I’ve noticed a lot of people arriving on my blog after searching for tips about word count in memoir. I wrote about this some time ago but feel the need to clarify a few points.
Wouldn’t it be nice if there were some magic number of words per chapter that agents look for in a query letter, or editors look for in a proposal, as if it was a secret handshake that allowed you entry to their club?
Unfortunately, you can’t write a memoir (or any kind of book for that matter) to a formula. Let’s imagine a musical analogy. Think of the tunes you play on highest rotation at home or in your car. How many notes are there in the melodies you love? In the main theme the violin plays, or the chorus the pop singer repeats?
If you love the song, you don’t even think about how many notes the musicians are playing or singing. You’re enchanted by the music, not by its mechanics.
When I started my work-in-progress I did not think about how many words each chapter would have. I had written an outline that proposed eight chapters, but I hadn’t drafted a single one. I sat down and wrote a chapter according to what in my outline I imagined would go into it, but like the most enjoyable writing experiences, my draft took off in directions and tangents that my conscious brain did not see coming. After I had done that with a few chapters, it surprised me to see that my ugly drafts were falling around the 8,000 – 10,000 word mark. But so what? There will be more drafts, adding and subtracting material as I go, and who knows what will happen? Already I can feel that my eight chapter outline is redundant, and that my manuscript is falling more naturally into six chapters instead. If you feel intuitively that you have too much or too little in any one chapter, then perhaps that’s a sign that the chapter itself needs rethinking.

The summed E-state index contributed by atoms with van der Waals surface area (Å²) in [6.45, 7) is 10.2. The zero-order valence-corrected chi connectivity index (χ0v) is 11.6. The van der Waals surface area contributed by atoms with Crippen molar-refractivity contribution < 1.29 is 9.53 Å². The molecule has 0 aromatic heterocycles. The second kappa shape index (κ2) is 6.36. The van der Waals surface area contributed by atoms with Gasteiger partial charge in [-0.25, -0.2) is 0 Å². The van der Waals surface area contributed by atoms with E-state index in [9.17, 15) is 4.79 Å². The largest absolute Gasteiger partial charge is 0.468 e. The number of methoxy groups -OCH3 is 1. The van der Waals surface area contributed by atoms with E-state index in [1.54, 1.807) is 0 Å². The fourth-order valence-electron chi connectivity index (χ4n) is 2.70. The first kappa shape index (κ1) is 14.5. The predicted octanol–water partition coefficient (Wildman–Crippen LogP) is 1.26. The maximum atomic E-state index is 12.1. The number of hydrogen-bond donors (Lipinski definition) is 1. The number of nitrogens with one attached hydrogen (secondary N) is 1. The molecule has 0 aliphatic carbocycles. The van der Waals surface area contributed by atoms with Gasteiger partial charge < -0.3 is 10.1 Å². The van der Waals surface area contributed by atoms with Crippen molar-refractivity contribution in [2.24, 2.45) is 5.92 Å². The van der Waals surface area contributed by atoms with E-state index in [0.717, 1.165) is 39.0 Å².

A final polished draft should, but does not always, fall into similarly sized chapters. There could be a few thousand words’ difference between one chapter and the next, but not much more than that. It’s rare to read a memoir where one chapter is twice the length of the one that preceded it. That level of unevenness is something to avoid, because readers feel fatigue after coming to expect a certain length of sections within a book. But great books are not known by their chapter lengths. They are known by their stories, and by their authors’ distinctive voices. Chapters are part of the mechanics. Let your story be the song, and sing it in the way that only you can.